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Openvpn Failover

Posted on 2011-02-27
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Last Modified: 2012-05-11
Hello,

I have openvpn access server installed on server 1 at a datacenter.

I am wanting to setup a seoncd one as backup but want to do this at a different location (in fact country).

Openvpn acess server failover works well via the LAN model (UCARP-based failover) when its in the same subnet (using a virtual ip) but these servers will be in differnet subnets - basicly I want it to work how it does with the way it copies the config and users to the secondary node but I want both nodes to be active all the time - users will only connect to the second server if the first one is down due to DNS setup - not UCARP - based failover.

Can this be done in the access server? or if not what about the free version?
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Question by:AUCKLANDIT
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Daniel McAllister earned 450 total points
ID: 34999462
Hello AUCKLANDIT,

Let's look at your question from a protocol perspective:
To make an OpenVPN connection to a server, you will connect to an IP address usually referenced by a DNS name.
So in that first step, using DNS to "failover" to the backup server will work fine -- but it cannot be an "automatic" faliover, as DNS doesn't work that way.
Let's say server1.domain.com is at 1.1.1.1 and server2.domain.com is at 2.2.2.2,. You want users to primarily connect to server1, so you create a DNS CNAME (or A record) called openvpn.domain.com that points to server1 (or 1.1.1.1).

If you create a second CNAME (or A record) in DNS pointing to server 2, the nature of DNS will cause the two servers to be "load balanced"

Therefore, your failover will need to either use a different method, have some kind of automated DNS change, or be manual in nature.

====

The second part of the OpenVPN protocol will be much easier to accomplish -- the authentication. By synchronizing (or backing up) your "primary" openvpn site to the backup, you can virtually guarantee that the server's credentials will match, as well as the keys that the clients will use to connect.  -- But don't overlook this point. For your backup openvpn server to act properly, it MUST use the same public/private key pair, and must similarly use the same public/private key pairs for the client systems (or users, if you're using something like a usb-drive to house the openvpn executable and keys).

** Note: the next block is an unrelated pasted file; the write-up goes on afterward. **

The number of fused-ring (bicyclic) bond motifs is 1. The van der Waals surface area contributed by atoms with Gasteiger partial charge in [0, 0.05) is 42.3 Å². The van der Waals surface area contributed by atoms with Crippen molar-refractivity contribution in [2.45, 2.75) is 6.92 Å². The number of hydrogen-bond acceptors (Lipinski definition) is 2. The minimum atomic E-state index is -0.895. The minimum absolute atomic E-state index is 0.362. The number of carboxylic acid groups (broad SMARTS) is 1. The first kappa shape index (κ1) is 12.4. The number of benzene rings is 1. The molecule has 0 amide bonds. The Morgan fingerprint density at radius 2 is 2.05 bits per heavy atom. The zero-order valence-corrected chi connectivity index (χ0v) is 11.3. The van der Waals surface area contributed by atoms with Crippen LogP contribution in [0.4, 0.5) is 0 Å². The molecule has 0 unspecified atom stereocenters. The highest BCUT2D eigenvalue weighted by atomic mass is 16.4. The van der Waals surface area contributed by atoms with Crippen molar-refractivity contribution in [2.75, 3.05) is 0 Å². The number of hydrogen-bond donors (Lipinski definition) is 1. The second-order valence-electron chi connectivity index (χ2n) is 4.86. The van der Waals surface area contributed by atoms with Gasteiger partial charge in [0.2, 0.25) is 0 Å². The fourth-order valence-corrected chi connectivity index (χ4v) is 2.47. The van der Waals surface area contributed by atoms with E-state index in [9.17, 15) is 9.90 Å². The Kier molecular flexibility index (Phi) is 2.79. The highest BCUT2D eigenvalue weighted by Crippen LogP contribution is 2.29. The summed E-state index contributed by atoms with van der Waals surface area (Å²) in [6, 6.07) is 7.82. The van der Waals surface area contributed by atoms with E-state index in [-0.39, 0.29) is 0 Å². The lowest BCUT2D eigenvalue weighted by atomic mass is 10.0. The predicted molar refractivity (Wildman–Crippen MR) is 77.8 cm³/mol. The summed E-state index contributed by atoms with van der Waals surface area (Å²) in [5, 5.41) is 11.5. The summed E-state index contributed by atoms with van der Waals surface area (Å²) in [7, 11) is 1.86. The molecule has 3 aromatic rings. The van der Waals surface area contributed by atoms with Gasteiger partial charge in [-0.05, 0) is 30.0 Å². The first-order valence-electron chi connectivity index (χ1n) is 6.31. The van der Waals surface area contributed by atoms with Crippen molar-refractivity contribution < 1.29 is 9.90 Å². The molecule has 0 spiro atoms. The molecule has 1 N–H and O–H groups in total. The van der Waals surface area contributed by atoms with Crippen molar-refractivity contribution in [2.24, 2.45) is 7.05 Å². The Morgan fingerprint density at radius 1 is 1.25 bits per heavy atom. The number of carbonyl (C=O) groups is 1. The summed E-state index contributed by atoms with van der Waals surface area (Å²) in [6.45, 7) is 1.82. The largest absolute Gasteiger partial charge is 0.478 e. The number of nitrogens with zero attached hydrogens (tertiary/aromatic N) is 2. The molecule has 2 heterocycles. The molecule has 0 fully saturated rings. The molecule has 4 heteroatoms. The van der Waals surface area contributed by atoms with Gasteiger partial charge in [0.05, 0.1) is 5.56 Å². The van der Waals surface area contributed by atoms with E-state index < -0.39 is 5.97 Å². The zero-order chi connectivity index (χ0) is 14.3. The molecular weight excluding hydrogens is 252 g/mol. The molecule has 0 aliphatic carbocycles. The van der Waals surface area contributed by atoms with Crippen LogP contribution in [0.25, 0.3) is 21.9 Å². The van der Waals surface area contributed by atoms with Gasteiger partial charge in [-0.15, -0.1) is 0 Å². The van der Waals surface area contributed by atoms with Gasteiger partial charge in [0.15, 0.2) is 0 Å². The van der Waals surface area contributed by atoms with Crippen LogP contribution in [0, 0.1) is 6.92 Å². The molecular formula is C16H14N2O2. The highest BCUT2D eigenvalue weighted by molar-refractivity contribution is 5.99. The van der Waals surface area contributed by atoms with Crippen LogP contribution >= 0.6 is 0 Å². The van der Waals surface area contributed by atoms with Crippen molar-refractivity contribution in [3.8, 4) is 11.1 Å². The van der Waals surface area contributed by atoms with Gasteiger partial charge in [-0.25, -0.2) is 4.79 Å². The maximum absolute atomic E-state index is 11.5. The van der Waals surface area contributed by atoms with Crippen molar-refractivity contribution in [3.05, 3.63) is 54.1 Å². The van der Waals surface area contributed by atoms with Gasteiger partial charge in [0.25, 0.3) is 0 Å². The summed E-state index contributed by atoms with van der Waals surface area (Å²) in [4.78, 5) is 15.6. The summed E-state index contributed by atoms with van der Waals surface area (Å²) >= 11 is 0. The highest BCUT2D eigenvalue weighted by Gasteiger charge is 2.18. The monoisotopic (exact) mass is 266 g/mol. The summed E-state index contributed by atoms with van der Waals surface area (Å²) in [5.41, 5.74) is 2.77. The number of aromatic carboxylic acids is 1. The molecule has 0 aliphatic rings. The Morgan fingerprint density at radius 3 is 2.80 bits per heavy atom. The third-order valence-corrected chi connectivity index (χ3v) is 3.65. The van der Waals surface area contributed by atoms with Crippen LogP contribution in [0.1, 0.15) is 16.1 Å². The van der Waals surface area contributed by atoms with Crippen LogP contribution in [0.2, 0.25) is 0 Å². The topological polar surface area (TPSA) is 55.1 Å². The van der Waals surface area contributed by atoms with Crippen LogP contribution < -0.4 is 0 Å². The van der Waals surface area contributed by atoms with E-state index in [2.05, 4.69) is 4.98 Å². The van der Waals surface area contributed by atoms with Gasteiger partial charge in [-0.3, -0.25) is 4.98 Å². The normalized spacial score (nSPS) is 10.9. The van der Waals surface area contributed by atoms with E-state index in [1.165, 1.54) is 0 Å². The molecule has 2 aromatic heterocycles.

I hope this helps...

Dan
IT4SOHO
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Expert Comment

by:Qlemo
ID: 34999591
You know already that OpenVPN's "remote" switch allows for multiple addresses and different distribution methods (round-robin/random, or on fail only)?
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by:AUCKLANDIT
ID: 35000386
Thanks Dan - I tryed this last night and it works.. I will post the backup sh soon..

Olemo - no? is this the Openvpn Access Server you are talking about - or the open source one?
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by:AUCKLANDIT
ID: 35000541

#!/bin/bash

rm -f openvpn.tar.gz
/etc/init.d/openvpnas stop
tar -pczf openvpn.tar.gz /usr/local/openvpn_as/etc --exclude "/usr/local/openvpn_as/etc/licenses"
/etc/init.d/openvpnas start
scp /root/openvpn.tar.gz SERVER2:/root/openvpn.tar.gz

ssh root@192.168.1.80 '/etc/init.d/openvpnas stop ; mv openvpn.tar.gz / ; cd / ; tar xvfz openvpn.tar.gz ; /etc/init.d/openvpnas start'

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Author Comment

by:AUCKLANDIT
ID: 35000555

#!/bin/bash

rm -f openvpn.tar.gz
/etc/init.d/openvpnas stop
tar -pczf openvpn.tar.gz /usr/local/openvpn_as/etc --exclude "/usr/local/openvpn_as/etc/licenses"
/etc/init.d/openvpnas start
scp /root/openvpn.tar.gz SERVER2:/root/openvpn.tar.gz

ssh root@SERVER2 '/etc/init.d/openvpnas stop ; mv openvpn.tar.gz / ; cd / ; tar xvfz openvpn.tar.gz ; /etc/init.d/openvpnas start'

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Expert Comment

by:Daniel McAllister
ID: 35001725
AUCKLANDIT,

Not sure what your code snippets are trying to accomplish, except the transfer of license data... but instead of the tar & ssh, might I suggest rsync over ssh?

Dan
IT4SOHO
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by:AUCKLANDIT
ID: 35001741
that is what I used to transfer the data, except licence data which you can not copy as need own licences on each server.  Yes rsync is better.
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Assisted Solution

by:Redimido
Redimido earned 50 total points
ID: 35004101
I have done what you want to do using dnsmadeeasy.

In fact I believe you can use any dns allowing you to use an update mechanism like dns-sec or something simmilar.

you can update the "A" record if using a DDNS server like dnsmadeeasy, or a CNAME, like in the code I show.

Then the only you need to do is a keepalive on the secondary. if the secondary is unable to communicate with the primary, launch the update
"updatedns server2" and that's it.

Have done it with the free version.

you can use a more mature tool for the failover. ping has worked for me.




server1   A      1.1.1.1
server2   A      2.2.2.2
$TTL 5m
vpn       CNAME  server1

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